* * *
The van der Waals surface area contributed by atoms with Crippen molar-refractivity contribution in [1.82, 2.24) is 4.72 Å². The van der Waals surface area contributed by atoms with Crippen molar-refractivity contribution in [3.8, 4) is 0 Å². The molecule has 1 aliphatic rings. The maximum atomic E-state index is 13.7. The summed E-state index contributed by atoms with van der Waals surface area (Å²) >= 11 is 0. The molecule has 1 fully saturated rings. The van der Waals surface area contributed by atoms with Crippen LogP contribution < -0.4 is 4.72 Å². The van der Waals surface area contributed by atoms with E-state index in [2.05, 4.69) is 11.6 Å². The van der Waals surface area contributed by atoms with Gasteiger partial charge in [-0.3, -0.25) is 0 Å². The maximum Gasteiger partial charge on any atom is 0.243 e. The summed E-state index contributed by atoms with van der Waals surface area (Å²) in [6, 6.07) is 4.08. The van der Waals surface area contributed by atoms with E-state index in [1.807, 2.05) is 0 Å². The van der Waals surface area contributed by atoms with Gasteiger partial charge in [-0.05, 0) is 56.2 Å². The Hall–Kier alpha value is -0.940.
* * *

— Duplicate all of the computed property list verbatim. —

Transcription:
The van der Waals surface area contributed by atoms with Crippen molar-refractivity contribution in [1.82, 2.24) is 4.72 Å². The van der Waals surface area contributed by atoms with Crippen molar-refractivity contribution in [3.8, 4) is 0 Å². The molecule has 1 aliphatic rings. The maximum atomic E-state index is 13.7. The summed E-state index contributed by atoms with van der Waals surface area (Å²) >= 11 is 0. The molecule has 1 fully saturated rings. The van der Waals surface area contributed by atoms with Crippen LogP contribution < -0.4 is 4.72 Å². The van der Waals surface area contributed by atoms with E-state index in [2.05, 4.69) is 11.6 Å². The van der Waals surface area contributed by atoms with Gasteiger partial charge in [-0.3, -0.25) is 0 Å². The maximum Gasteiger partial charge on any atom is 0.243 e. The summed E-state index contributed by atoms with van der Waals surface area (Å²) in [6, 6.07) is 4.08. The van der Waals surface area contributed by atoms with E-state index in [1.807, 2.05) is 0 Å². The van der Waals surface area contributed by atoms with Gasteiger partial charge in [-0.05, 0) is 56.2 Å². The Hall–Kier alpha value is -0.940.